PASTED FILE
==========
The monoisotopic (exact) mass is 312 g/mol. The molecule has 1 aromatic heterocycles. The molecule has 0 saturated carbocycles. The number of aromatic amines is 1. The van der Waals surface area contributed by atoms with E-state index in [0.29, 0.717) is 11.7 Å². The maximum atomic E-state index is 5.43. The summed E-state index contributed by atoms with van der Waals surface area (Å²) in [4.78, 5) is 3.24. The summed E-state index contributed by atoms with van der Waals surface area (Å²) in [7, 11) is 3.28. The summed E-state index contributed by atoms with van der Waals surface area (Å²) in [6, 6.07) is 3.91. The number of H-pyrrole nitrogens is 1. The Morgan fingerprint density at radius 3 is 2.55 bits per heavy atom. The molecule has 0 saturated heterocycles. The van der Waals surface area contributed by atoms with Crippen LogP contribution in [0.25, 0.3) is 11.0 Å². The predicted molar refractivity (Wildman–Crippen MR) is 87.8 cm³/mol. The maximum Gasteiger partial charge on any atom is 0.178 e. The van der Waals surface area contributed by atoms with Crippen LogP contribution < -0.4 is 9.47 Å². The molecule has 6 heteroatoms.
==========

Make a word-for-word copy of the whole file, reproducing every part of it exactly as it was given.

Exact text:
The monoisotopic (exact) mass is 312 g/mol. The molecule has 1 aromatic heterocycles. The molecule has 0 saturated carbocycles. The number of aromatic amines is 1. The van der Waals surface area contributed by atoms with E-state index in [0.29, 0.717) is 11.7 Å². The maximum atomic E-state index is 5.43. The summed E-state index contributed by atoms with van der Waals surface area (Å²) in [4.78, 5) is 3.24. The summed E-state index contributed by atoms with van der Waals surface area (Å²) in [7, 11) is 3.28. The summed E-state index contributed by atoms with van der Waals surface area (Å²) in [6, 6.07) is 3.91. The number of H-pyrrole nitrogens is 1. The Morgan fingerprint density at radius 3 is 2.55 bits per heavy atom. The molecule has 0 saturated heterocycles. The van der Waals surface area contributed by atoms with Crippen LogP contribution in [0.25, 0.3) is 11.0 Å². The predicted molar refractivity (Wildman–Crippen MR) is 87.8 cm³/mol. The maximum Gasteiger partial charge on any atom is 0.178 e. The van der Waals surface area contributed by atoms with Crippen LogP contribution < -0.4 is 9.47 Å². The molecule has 6 heteroatoms.